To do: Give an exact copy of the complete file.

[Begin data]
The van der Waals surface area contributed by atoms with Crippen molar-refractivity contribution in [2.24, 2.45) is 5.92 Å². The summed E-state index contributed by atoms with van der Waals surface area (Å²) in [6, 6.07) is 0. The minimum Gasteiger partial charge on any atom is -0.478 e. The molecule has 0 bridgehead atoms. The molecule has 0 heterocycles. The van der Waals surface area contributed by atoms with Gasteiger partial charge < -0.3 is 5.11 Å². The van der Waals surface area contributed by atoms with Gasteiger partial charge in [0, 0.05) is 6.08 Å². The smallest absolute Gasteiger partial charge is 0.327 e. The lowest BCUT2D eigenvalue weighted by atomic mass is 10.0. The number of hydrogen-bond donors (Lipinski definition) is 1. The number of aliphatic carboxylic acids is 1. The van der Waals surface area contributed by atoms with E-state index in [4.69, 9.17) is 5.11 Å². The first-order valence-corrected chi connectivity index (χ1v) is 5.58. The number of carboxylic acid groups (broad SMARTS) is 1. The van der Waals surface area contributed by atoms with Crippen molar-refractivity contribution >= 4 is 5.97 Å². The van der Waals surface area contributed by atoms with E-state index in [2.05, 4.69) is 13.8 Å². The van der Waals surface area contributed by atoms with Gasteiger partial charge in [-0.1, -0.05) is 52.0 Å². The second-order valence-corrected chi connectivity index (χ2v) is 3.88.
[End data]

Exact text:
The van der Waals surface area contributed by atoms with Crippen molar-refractivity contribution in [2.24, 2.45) is 5.92 Å². The summed E-state index contributed by atoms with van der Waals surface area (Å²) in [6, 6.07) is 0. The minimum Gasteiger partial charge on any atom is -0.478 e. The molecule has 0 bridgehead atoms. The molecule has 0 heterocycles. The van der Waals surface area contributed by atoms with Gasteiger partial charge < -0.3 is 5.11 Å². The van der Waals surface area contributed by atoms with Gasteiger partial charge in [0, 0.05) is 6.08 Å². The smallest absolute Gasteiger partial charge is 0.327 e. The lowest BCUT2D eigenvalue weighted by atomic mass is 10.0. The number of hydrogen-bond donors (Lipinski definition) is 1. The number of aliphatic carboxylic acids is 1. The van der Waals surface area contributed by atoms with E-state index in [4.69, 9.17) is 5.11 Å². The first-order valence-corrected chi connectivity index (χ1v) is 5.58. The number of carboxylic acid groups (broad SMARTS) is 1. The van der Waals surface area contributed by atoms with Crippen molar-refractivity contribution >= 4 is 5.97 Å². The van der Waals surface area contributed by atoms with E-state index in [2.05, 4.69) is 13.8 Å². The van der Waals surface area contributed by atoms with Gasteiger partial charge in [-0.1, -0.05) is 52.0 Å². The second-order valence-corrected chi connectivity index (χ2v) is 3.88.